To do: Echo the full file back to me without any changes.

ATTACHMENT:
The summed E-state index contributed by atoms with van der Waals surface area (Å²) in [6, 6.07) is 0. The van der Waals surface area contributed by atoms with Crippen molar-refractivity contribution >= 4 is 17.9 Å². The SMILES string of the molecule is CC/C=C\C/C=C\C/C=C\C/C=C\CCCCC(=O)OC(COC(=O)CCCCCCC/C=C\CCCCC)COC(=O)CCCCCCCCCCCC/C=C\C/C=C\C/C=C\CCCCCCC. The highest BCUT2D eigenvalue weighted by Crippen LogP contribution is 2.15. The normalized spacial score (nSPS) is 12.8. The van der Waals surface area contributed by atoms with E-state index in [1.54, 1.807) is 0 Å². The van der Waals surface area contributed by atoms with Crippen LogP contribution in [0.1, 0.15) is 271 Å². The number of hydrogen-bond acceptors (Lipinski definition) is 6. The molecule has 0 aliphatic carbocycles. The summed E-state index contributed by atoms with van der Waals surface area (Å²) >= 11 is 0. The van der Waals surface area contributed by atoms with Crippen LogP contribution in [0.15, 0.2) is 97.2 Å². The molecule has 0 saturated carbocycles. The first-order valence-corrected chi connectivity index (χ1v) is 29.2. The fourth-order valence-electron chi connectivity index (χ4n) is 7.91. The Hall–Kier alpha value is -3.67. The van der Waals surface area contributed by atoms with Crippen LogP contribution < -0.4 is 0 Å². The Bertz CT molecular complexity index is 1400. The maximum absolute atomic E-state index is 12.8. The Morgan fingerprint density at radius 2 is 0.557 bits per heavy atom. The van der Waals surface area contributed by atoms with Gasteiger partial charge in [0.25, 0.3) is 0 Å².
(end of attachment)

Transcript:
The summed E-state index contributed by atoms with van der Waals surface area (Å²) in [6, 6.07) is 0. The van der Waals surface area contributed by atoms with Crippen molar-refractivity contribution >= 4 is 17.9 Å². The SMILES string of the molecule is CC/C=C\C/C=C\C/C=C\C/C=C\CCCCC(=O)OC(COC(=O)CCCCCCC/C=C\CCCCC)COC(=O)CCCCCCCCCCCC/C=C\C/C=C\C/C=C\CCCCCCC. The highest BCUT2D eigenvalue weighted by Crippen LogP contribution is 2.15. The normalized spacial score (nSPS) is 12.8. The van der Waals surface area contributed by atoms with E-state index in [1.54, 1.807) is 0 Å². The van der Waals surface area contributed by atoms with Crippen LogP contribution in [0.1, 0.15) is 271 Å². The number of hydrogen-bond acceptors (Lipinski definition) is 6. The molecule has 0 aliphatic carbocycles. The summed E-state index contributed by atoms with van der Waals surface area (Å²) >= 11 is 0. The van der Waals surface area contributed by atoms with Crippen LogP contribution in [0.15, 0.2) is 97.2 Å². The molecule has 0 saturated carbocycles. The first-order valence-corrected chi connectivity index (χ1v) is 29.2. The fourth-order valence-electron chi connectivity index (χ4n) is 7.91. The Hall–Kier alpha value is -3.67. The van der Waals surface area contributed by atoms with Crippen LogP contribution < -0.4 is 0 Å². The Bertz CT molecular complexity index is 1400. The maximum absolute atomic E-state index is 12.8. The Morgan fingerprint density at radius 2 is 0.557 bits per heavy atom. The van der Waals surface area contributed by atoms with Gasteiger partial charge in [0.25, 0.3) is 0 Å².